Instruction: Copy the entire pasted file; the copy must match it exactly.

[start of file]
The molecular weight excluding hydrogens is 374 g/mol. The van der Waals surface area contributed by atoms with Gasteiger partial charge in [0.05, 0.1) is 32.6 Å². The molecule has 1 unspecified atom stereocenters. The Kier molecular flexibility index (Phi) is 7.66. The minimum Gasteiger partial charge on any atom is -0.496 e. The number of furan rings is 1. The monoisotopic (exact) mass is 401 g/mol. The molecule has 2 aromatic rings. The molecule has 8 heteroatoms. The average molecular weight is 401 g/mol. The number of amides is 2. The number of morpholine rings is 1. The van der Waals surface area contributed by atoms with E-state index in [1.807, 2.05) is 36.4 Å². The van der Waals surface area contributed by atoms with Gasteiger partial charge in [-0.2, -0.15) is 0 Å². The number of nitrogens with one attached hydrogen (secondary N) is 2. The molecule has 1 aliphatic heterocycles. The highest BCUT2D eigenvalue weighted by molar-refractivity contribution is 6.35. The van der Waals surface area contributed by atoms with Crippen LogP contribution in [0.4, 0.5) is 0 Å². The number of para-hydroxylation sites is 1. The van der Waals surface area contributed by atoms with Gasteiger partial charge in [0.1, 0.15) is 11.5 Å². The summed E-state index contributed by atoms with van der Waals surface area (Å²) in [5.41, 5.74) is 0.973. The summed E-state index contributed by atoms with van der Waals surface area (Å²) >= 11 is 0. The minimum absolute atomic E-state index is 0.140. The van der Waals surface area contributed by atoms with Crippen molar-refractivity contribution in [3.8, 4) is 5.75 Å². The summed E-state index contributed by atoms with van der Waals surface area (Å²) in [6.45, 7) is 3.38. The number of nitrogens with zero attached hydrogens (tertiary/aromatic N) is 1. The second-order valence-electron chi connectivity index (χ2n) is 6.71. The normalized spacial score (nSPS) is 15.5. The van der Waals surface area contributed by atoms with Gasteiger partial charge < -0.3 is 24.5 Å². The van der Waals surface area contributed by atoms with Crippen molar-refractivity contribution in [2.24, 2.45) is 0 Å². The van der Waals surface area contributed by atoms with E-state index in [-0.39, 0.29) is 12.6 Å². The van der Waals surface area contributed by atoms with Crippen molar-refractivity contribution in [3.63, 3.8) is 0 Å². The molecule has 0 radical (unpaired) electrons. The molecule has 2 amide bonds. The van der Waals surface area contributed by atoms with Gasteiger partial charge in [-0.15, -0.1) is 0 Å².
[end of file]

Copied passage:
The molecular weight excluding hydrogens is 374 g/mol. The van der Waals surface area contributed by atoms with Gasteiger partial charge in [0.05, 0.1) is 32.6 Å². The molecule has 1 unspecified atom stereocenters. The Kier molecular flexibility index (Phi) is 7.66. The minimum Gasteiger partial charge on any atom is -0.496 e. The number of furan rings is 1. The monoisotopic (exact) mass is 401 g/mol. The molecule has 2 aromatic rings. The molecule has 8 heteroatoms. The average molecular weight is 401 g/mol. The number of amides is 2. The number of morpholine rings is 1. The van der Waals surface area contributed by atoms with E-state index in [1.807, 2.05) is 36.4 Å². The van der Waals surface area contributed by atoms with Gasteiger partial charge in [-0.2, -0.15) is 0 Å². The number of nitrogens with one attached hydrogen (secondary N) is 2. The molecule has 1 aliphatic heterocycles. The highest BCUT2D eigenvalue weighted by molar-refractivity contribution is 6.35. The van der Waals surface area contributed by atoms with Crippen LogP contribution in [0.4, 0.5) is 0 Å². The number of para-hydroxylation sites is 1. The van der Waals surface area contributed by atoms with Gasteiger partial charge in [0.1, 0.15) is 11.5 Å². The summed E-state index contributed by atoms with van der Waals surface area (Å²) in [5.41, 5.74) is 0.973. The summed E-state index contributed by atoms with van der Waals surface area (Å²) >= 11 is 0. The minimum absolute atomic E-state index is 0.140. The van der Waals surface area contributed by atoms with Crippen molar-refractivity contribution in [3.8, 4) is 5.75 Å². The summed E-state index contributed by atoms with van der Waals surface area (Å²) in [6.45, 7) is 3.38. The number of nitrogens with zero attached hydrogens (tertiary/aromatic N) is 1. The second-order valence-electron chi connectivity index (χ2n) is 6.71. The normalized spacial score (nSPS) is 15.5. The van der Waals surface area contributed by atoms with Gasteiger partial charge < -0.3 is 24.5 Å². The van der Waals surface area contributed by atoms with Crippen molar-refractivity contribution in [2.24, 2.45) is 0 Å². The van der Waals surface area contributed by atoms with E-state index in [-0.39, 0.29) is 12.6 Å². The van der Waals surface area contributed by atoms with Crippen molar-refractivity contribution in [3.63, 3.8) is 0 Å². The molecule has 0 radical (unpaired) electrons. The molecule has 2 amide bonds. The van der Waals surface area contributed by atoms with Gasteiger partial charge in [-0.15, -0.1) is 0 Å².